BEREA, Ohio -- Johnny Manziel was pretty hard on himself when he addressed the media on Thursday.
He used words and phrases such as mental mistakes, 180 degrees different from college and complicated. In a sense, it was refreshing to hear a guy so touted be so critical of himself.
They'll get their first and best chance to make their strongest impression Saturday at the University of Akron, as each will get a chance to lead the starting offense against the Browns' starters on defense.
Coach Mike Pettine said he had not decided how the reps would break down, but it would seem each would get a chance at some point against the starting defense. Pettine wants to see one main thing: “Who can step up and make plays in a live situation?”
To date, Hoyer has performed better than Manziel. He’s more decisive and quicker in his reads. He shows an obvious and better understanding of the offense. Hoyer worked all offseason; Manziel had six weeks after the draft and one week of training camp. Hoyer has been in the NFL, Manziel has not.
But Manziel has the “it” element; he’s usually been better in games than he is in practice. That may be true, but Manziel will have the disadvantage that the Browns will limit his improvisation to protect his health and well-being. That might mean Manziel will be able to scramble, but not a lot.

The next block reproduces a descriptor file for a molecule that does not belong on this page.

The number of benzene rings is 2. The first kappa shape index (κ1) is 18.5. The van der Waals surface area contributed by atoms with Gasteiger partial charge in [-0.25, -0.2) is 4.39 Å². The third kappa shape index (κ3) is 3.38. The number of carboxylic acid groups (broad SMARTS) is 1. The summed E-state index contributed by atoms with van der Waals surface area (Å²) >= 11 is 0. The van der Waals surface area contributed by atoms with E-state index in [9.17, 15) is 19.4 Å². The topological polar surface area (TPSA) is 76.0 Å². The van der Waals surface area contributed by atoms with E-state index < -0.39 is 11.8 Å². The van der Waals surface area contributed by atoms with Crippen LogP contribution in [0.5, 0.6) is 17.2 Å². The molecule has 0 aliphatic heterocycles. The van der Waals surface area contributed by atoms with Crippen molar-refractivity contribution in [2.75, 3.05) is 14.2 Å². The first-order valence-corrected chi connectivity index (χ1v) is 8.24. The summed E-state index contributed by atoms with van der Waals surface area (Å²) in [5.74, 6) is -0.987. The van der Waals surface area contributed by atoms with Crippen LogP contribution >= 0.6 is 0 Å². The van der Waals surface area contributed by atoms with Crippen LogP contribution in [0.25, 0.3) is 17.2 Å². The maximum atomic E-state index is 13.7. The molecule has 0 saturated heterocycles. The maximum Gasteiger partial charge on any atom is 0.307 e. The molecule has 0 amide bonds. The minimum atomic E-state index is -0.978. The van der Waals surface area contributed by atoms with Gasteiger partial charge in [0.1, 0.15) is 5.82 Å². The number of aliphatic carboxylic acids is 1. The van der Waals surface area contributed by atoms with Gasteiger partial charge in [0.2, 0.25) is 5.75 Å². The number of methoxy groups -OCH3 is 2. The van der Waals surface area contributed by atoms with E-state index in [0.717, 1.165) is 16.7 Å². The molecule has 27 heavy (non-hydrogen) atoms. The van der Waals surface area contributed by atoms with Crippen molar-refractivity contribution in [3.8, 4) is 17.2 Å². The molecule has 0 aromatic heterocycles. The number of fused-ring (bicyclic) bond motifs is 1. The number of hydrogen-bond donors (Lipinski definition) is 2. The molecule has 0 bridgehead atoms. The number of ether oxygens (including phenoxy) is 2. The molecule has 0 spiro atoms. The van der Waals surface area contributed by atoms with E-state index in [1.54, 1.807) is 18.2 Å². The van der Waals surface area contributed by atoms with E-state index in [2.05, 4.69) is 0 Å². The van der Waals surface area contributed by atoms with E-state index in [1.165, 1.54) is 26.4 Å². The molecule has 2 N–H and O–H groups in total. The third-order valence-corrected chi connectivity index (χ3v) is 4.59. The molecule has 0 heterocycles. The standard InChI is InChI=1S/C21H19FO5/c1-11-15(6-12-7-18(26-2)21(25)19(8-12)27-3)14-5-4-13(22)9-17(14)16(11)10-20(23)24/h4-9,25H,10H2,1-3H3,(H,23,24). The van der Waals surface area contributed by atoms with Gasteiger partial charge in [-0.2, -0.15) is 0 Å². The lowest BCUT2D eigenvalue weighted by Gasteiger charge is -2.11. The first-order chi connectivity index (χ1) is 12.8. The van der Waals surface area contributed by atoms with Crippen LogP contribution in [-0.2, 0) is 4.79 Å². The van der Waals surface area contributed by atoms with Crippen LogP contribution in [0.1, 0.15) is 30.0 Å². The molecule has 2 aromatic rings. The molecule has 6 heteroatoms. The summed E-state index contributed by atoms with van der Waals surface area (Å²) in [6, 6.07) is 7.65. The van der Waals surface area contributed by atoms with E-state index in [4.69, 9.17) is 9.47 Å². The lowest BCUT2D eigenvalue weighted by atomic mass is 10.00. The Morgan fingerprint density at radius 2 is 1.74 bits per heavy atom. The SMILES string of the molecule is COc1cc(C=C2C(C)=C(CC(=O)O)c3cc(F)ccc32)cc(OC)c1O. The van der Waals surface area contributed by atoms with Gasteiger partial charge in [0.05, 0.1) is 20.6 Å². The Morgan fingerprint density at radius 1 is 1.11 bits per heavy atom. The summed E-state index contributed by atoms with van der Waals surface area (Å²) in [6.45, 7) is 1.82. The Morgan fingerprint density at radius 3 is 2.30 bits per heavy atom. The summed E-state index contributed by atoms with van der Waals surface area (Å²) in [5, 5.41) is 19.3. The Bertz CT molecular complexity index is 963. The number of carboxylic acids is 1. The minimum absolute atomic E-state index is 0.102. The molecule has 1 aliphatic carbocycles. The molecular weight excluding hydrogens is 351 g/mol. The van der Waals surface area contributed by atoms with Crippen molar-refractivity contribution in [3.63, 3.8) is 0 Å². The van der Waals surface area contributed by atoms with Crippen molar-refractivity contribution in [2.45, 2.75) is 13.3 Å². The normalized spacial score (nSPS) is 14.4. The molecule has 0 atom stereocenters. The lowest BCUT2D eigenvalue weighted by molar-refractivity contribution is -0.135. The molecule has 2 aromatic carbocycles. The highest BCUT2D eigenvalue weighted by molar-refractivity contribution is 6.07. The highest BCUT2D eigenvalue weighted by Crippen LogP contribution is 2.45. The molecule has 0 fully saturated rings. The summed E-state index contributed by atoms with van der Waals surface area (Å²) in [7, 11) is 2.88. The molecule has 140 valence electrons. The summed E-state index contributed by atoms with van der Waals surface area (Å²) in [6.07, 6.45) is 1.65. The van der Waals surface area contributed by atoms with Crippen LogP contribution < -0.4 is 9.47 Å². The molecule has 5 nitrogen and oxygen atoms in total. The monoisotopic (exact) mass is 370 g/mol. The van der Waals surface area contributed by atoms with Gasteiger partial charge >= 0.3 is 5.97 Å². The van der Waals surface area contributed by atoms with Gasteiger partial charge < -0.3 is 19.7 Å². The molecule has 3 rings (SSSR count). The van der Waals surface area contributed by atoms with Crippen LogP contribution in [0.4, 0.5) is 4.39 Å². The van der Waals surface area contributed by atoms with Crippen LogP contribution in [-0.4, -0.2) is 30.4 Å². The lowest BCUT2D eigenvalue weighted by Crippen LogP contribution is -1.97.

“It still won’t be live,” Pettine said. “Some of the things he was maybe able to escape from in college will be whistled dead in the scrimmage. We always want to protect our guys when we’re going against each other.”
Hoyer’s job is clear: Continue progressing, both in terms of understanding the offense and rehabbing his knee. For Manziel, the task is clearer: Show that he is a gamer, because his practices have been underwhelming. The scrimmage and the games, though, matter more, so if Manziel can get something done in Akron, it might be the first time he’s changed the conversation about the starting quarterback spot.